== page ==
But I turn back to our congregation, living out an imperfect but noticeably counter-cultural version of the Beloved Community, and I think “just grow this.” Not to mega-church status — I’m incompetent to run such even if I were given one — but to keep the doors open, inviting more in, and sending out the faithful to see if we can run into Jesus out there, down the block, at the nursing home, around the Salvation Army tables. To “just grow this” that we’ve been given, a community that’s repented and is still repenting a 1920’s era flirtation with the Klan, and is still struggling with a tinge of nationalism that has the flags not up on the platform, but not out in the narthex yet, either; a gathering of people who give, even sacrificially some weeks, to put wells in Togo and bridges in Central Asia and rebuild homes in Moss Point MS and storm-slashed South Carolina, not to mention a whole bunch of house building with Habitat right here in town.

    Abortion worries me. I don’t preach against it, I don’t throw it out as an option in counseling and no one expects me to. Gay marriage neither picks my pocket nor breaks my leg, in Jefferson’s fine phrase, but I’m not running around looking for weddings to do. One will come to me in time, I’m sure, and like most marriages proposed to me for solemnization, I’ll take the services one at a time and each on their own. How should we as churches and faith communities deal with the culture’s demands around us? I’d appreciate it if people didn’t insist I not only agree, but do so enthusiastically; I think some “protest too much” for a variety of personal reasons, but I’d like to give opt-outs on all sorts of issues, so I’m (as usual) on the fence about pharmacists or floral arrangers or cake bakers. I wrote a piece for the local paper about guns and why they should be regulated (see Amendment the Second, it’s there) and why people value owning them, and got roundly condemned by folks on each side.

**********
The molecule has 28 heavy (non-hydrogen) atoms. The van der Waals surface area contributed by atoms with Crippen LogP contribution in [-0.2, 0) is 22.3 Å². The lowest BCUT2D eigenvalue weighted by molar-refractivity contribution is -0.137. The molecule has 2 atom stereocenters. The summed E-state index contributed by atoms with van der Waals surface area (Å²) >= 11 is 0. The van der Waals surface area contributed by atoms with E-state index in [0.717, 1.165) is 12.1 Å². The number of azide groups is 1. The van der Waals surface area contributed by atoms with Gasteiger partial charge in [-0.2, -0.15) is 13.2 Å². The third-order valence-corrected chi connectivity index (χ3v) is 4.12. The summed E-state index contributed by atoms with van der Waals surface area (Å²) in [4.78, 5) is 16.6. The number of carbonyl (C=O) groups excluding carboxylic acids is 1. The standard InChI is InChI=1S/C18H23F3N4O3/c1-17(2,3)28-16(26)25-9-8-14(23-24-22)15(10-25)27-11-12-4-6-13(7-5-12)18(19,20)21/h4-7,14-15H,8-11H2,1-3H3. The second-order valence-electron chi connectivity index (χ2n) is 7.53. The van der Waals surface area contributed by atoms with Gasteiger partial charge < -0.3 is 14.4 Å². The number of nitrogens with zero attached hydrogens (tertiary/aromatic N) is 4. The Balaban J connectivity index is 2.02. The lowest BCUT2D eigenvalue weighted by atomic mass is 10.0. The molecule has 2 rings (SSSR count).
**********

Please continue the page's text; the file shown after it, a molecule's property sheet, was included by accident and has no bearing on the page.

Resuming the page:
When that happens, it doesn’t mean I’m right, but it does give me a sense that I’m somewhere in the middle of the navigable channel, no matter how foggy the night. And I can’t stand Franklin Graham, if that helps, but I’m not sure I trust Elizabeth Warren more than I do Hillary Clinton. My liberal friends have been telling me for years, mostly to get a rise out of me and others, that the Clintons are really Republicans in Dem’s clothing . . . it’s ironic how much I’m finding myself feeling good about supporting Hillary this year. She seems to know something about the much-maligned middle-of-the-road herself. Look for me with the double yellow stripe up my backside, I guess.